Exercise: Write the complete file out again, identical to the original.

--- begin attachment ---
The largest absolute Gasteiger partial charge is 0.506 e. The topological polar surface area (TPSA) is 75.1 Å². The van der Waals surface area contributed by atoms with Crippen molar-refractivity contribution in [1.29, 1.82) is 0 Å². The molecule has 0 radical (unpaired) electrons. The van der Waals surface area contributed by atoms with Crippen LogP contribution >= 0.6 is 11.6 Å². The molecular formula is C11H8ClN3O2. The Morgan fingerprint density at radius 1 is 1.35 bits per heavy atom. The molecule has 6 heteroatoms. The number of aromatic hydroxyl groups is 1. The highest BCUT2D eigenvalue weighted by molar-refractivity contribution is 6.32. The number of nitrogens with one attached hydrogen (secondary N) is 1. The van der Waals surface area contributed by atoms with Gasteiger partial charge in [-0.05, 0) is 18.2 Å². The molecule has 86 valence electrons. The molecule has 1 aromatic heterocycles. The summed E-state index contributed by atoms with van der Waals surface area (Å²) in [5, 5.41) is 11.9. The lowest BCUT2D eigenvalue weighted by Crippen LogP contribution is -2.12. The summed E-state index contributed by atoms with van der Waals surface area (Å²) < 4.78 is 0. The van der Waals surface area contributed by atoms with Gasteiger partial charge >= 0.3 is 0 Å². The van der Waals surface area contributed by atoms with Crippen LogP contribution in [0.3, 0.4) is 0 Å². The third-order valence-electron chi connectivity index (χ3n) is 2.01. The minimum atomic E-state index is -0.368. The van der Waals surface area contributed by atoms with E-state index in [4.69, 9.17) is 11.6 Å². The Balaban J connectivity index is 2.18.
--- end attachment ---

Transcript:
The largest absolute Gasteiger partial charge is 0.506 e. The topological polar surface area (TPSA) is 75.1 Å². The van der Waals surface area contributed by atoms with Crippen molar-refractivity contribution in [1.29, 1.82) is 0 Å². The molecule has 0 radical (unpaired) electrons. The van der Waals surface area contributed by atoms with Crippen LogP contribution >= 0.6 is 11.6 Å². The molecular formula is C11H8ClN3O2. The Morgan fingerprint density at radius 1 is 1.35 bits per heavy atom. The molecule has 6 heteroatoms. The number of aromatic hydroxyl groups is 1. The highest BCUT2D eigenvalue weighted by molar-refractivity contribution is 6.32. The number of nitrogens with one attached hydrogen (secondary N) is 1. The van der Waals surface area contributed by atoms with Gasteiger partial charge in [-0.05, 0) is 18.2 Å². The molecule has 86 valence electrons. The molecule has 1 aromatic heterocycles. The summed E-state index contributed by atoms with van der Waals surface area (Å²) in [5, 5.41) is 11.9. The lowest BCUT2D eigenvalue weighted by Crippen LogP contribution is -2.12. The summed E-state index contributed by atoms with van der Waals surface area (Å²) < 4.78 is 0. The van der Waals surface area contributed by atoms with Gasteiger partial charge >= 0.3 is 0 Å². The van der Waals surface area contributed by atoms with Crippen LogP contribution in [0.3, 0.4) is 0 Å². The third-order valence-electron chi connectivity index (χ3n) is 2.01. The minimum atomic E-state index is -0.368. The van der Waals surface area contributed by atoms with E-state index in [4.69, 9.17) is 11.6 Å². The Balaban J connectivity index is 2.18.